Room № 1

12:00-13:30

WORKSHOP

Prof. Boris W. Kramer, MD, PhD

Neonatologist, Professor of Experimental Perinatology Director of Pediatric Research Maastricht University Medical Center
Maastricht, Netherlands

Prof. Rangasamy Ramanathan, MD

Division Chief, Division of Neonatal Medicine, LAC+USC Medical Center Director, NPM Fellowship Program Keck School of Medicine of USC
Los Angeles, California, USA

Dr. Merran Thomson, MB ChB, FRCPCH, MRCP

Honorary Consultant Neonatologist The Hillingdon Hospital
London, United Kingdom

How to Treat a Preterm Baby? Pro and Cons Treatment Decisions

In this workshop we will discuss the case of a preterm baby. We will pay attention to ‚hot topics‘ of stabilization, care and medication. We invite the participants to contribute their experience to the discussion!

Room № 4+5

14:30-16:00

WORKSHOP

Prof. Arunas Liubsys, MD, PhD

Director of Neonatal Center of Vilnius University Head of NICU, Vilnius University Children's Hospital
Vilnius, Lithuania

Neonatal Pain- Evaluation and Treatment

Pain evaluation in the newborn is still challenging, complex and difcult issue due to physiological and behavioral peculiarities of the neonatal period as well as limited capacity of the newborn baby to express pain and stress. Although the number of pain scales for assessing pain and stress in term and preterm newborn infants are available, but many of them are validated for assessment of pain and discomfort in particular clinical situations. Moreover, appropriate use of these scales very much depends on skills of the staf, is time consuming and momentary, therefore little progress has been made on wide use them in daily clinical practice. Non-invasive, easy and accurate instrument for continuous assessment of prolonged pain and stress in the neonatal population, especially in NICU setting, is still needed.

Appropriate analgesia should be provided before, during and after painful procedure or intervention to every newborn baby. The best result could be achieved with the combination of non-pharmacologic and pharmacologic techniques. Selection of the best possible method of pain relieve should be based on type of intervention and evaluation of pain intensity in the newborn.

The workshop will cover the basic pain physiology and peculiarities in the newborn, advantages and disadvantages of pain assessment tools, evidence based non-pharmacologic and pharmacologic treatment of the neonatal pain.

Room № 10

14:30-16:00

WORKSHOP

Dr. Oleg Ionov, MD

Head of NICU, "Research Center for Obstetrics, Gynecology and Perinatology named by V.I. Kulakov" Ministry of Health
Moscow, Russia

Infection Control - Prevention and Monitoring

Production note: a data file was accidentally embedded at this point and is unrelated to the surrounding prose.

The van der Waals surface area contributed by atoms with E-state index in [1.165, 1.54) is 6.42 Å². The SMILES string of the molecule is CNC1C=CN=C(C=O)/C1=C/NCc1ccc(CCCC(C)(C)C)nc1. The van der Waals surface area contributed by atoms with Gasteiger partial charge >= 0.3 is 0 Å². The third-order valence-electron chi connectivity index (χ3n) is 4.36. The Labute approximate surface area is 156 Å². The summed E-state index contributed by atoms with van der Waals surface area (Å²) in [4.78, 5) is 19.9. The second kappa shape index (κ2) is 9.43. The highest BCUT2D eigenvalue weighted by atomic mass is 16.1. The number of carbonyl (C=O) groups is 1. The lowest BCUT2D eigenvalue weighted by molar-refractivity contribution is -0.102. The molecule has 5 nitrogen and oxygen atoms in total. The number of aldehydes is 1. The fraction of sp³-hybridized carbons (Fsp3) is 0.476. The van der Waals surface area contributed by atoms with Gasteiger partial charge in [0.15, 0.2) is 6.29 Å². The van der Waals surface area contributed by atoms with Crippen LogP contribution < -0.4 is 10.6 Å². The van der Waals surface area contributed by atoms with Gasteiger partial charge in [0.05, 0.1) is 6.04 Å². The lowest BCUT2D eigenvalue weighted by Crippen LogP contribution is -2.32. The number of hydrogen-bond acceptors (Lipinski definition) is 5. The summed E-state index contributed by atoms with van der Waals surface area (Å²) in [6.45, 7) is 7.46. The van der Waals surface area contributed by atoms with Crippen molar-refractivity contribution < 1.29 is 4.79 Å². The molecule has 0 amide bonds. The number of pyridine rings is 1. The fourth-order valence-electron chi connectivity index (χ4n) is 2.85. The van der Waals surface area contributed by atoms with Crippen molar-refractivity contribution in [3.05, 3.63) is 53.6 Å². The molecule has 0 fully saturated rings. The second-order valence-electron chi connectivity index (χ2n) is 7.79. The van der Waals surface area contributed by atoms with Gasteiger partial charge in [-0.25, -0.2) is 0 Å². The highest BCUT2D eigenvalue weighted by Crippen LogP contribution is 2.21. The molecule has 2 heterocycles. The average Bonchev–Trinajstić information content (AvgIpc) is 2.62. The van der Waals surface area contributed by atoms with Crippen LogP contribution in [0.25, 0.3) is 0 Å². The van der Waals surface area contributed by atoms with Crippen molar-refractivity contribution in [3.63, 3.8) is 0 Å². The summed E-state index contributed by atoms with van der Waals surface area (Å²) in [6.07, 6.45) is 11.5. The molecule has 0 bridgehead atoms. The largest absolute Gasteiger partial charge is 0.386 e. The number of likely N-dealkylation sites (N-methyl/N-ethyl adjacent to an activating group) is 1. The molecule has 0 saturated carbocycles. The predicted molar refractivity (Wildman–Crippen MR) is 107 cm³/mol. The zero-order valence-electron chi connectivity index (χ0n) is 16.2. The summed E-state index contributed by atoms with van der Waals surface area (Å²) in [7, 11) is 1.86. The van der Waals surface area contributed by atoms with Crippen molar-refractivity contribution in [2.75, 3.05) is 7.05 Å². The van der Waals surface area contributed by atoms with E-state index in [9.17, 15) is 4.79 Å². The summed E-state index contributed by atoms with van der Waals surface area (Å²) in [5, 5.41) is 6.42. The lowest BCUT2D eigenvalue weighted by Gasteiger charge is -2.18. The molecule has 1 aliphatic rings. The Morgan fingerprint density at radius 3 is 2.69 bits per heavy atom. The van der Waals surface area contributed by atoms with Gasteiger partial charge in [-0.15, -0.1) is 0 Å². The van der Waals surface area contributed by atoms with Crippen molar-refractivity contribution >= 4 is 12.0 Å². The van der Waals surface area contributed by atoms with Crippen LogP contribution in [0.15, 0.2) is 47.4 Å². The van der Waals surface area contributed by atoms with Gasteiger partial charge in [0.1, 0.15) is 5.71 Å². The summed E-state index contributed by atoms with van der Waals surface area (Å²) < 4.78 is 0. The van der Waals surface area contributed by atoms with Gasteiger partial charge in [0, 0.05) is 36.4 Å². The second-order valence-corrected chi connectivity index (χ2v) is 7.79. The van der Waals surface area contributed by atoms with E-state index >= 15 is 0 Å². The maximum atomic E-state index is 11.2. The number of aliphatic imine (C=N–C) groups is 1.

The seminar is about the system of prevention and monitoring of nosocomial infection in the NICU, key point of aseptic non-touch technique.

Room № 11

14:30-16:00

MASTERCLASS

Rasa Brinkis, MD

Neonatologist at NICU, Department of Neonatology Hospital of the Lithuanian University of Health Sciences
Kaunas, Lithuania

Ilona Aldakauskiene, MD

Neonatologist at NICU, Department of Neonatology Hospital of the Lithuanian University of Health Sciences
Kaunas, Lithuania

Back to Mathematics: How to Ensure the Right Amount of Nutrients in Total Parenteral Nutrition

Total parenteral nutrition (TPN) is very important during frst days of life. An adequate amount of nutrients, electrolytes and microelements may prevent or reduce postnatal growth restriction and improve long-term outcomes, especially in very low birth weight infants. Standard or premixed TPN admixtures may not be available in all institutions. Careful calculations should be made when prescribing individual TPN in order to prevent errors and adverse efects. The workshop will focus on TPN calculations to ensure recommended nutrient intakes in diferent clinical scenarios.

Room № 1

14:30-16:00

SESSION
logo-photo

moderated by
Prof. Boris KRAMER, MD, PhD, Prof. Rangasamy RAMANATHAN, MB and Dr. Merran THOMSON MB ChB, FRCPCH, MRCP

Dr. Ivan Anikin, Zaporizhzhya, Ukraine
Dr. Ionut Farcas, Brasov, Romania
Dr. Anna R. Kirtbaya, Moscow, Russia
Dr. Olga Sapun, Krasnodar, Russia
Dr. Višnja Stamatović, Belgrade, Serbia
Dr. Andrii Trokhymenko, Kyiv, Ukraine
Prof. Dr. Gabriela Corina Zaharie, Cluj, Romania

Present Your Own Case - Neonatal Potpourri

Case reports from participants of the NPMF have been submitted and reviewed. The topics cover a wide range of clinical problems. The authors will give 5 min presentations and the audience will discuss the case for 10 min.

Room № 4+5

16:30-18:00

Bulgaria, Burgas, community Nesebar, VSG Siyana south, Svety Vlas st. 8256

Scroll Up